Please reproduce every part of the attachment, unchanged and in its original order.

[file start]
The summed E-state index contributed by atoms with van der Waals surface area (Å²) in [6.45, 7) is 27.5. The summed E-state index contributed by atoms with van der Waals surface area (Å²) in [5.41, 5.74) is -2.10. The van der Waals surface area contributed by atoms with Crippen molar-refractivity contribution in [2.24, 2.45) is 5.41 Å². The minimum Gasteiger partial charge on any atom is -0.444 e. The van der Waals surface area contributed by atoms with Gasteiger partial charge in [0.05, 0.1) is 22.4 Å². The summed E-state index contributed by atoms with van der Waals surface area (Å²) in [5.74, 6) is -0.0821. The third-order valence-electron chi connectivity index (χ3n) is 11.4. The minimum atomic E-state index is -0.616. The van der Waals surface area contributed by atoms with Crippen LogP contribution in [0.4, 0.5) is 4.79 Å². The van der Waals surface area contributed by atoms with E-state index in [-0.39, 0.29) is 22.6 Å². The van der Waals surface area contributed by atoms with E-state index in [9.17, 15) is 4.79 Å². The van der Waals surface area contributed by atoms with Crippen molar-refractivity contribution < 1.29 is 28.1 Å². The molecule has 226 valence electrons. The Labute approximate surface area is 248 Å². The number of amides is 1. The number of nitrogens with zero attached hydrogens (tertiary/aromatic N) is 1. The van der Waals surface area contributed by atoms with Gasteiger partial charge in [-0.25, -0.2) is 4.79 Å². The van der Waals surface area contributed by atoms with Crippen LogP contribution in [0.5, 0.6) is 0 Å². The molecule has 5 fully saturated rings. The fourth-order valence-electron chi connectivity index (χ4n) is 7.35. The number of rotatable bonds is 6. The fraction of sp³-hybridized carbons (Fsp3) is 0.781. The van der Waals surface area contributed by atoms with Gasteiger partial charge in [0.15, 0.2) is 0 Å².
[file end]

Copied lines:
The summed E-state index contributed by atoms with van der Waals surface area (Å²) in [6.45, 7) is 27.5. The summed E-state index contributed by atoms with van der Waals surface area (Å²) in [5.41, 5.74) is -2.10. The van der Waals surface area contributed by atoms with Crippen molar-refractivity contribution in [2.24, 2.45) is 5.41 Å². The minimum Gasteiger partial charge on any atom is -0.444 e. The van der Waals surface area contributed by atoms with Gasteiger partial charge in [0.05, 0.1) is 22.4 Å². The summed E-state index contributed by atoms with van der Waals surface area (Å²) in [5.74, 6) is -0.0821. The third-order valence-electron chi connectivity index (χ3n) is 11.4. The minimum atomic E-state index is -0.616. The van der Waals surface area contributed by atoms with Crippen LogP contribution in [0.4, 0.5) is 4.79 Å². The van der Waals surface area contributed by atoms with E-state index in [-0.39, 0.29) is 22.6 Å². The van der Waals surface area contributed by atoms with E-state index in [9.17, 15) is 4.79 Å². The van der Waals surface area contributed by atoms with Crippen molar-refractivity contribution < 1.29 is 28.1 Å². The molecule has 226 valence electrons. The Labute approximate surface area is 248 Å². The number of amides is 1. The number of nitrogens with zero attached hydrogens (tertiary/aromatic N) is 1. The van der Waals surface area contributed by atoms with Gasteiger partial charge in [-0.25, -0.2) is 4.79 Å². The van der Waals surface area contributed by atoms with Crippen LogP contribution in [0.5, 0.6) is 0 Å². The molecule has 5 fully saturated rings. The fourth-order valence-electron chi connectivity index (χ4n) is 7.35. The number of rotatable bonds is 6. The fraction of sp³-hybridized carbons (Fsp3) is 0.781. The van der Waals surface area contributed by atoms with Gasteiger partial charge in [0.15, 0.2) is 0 Å².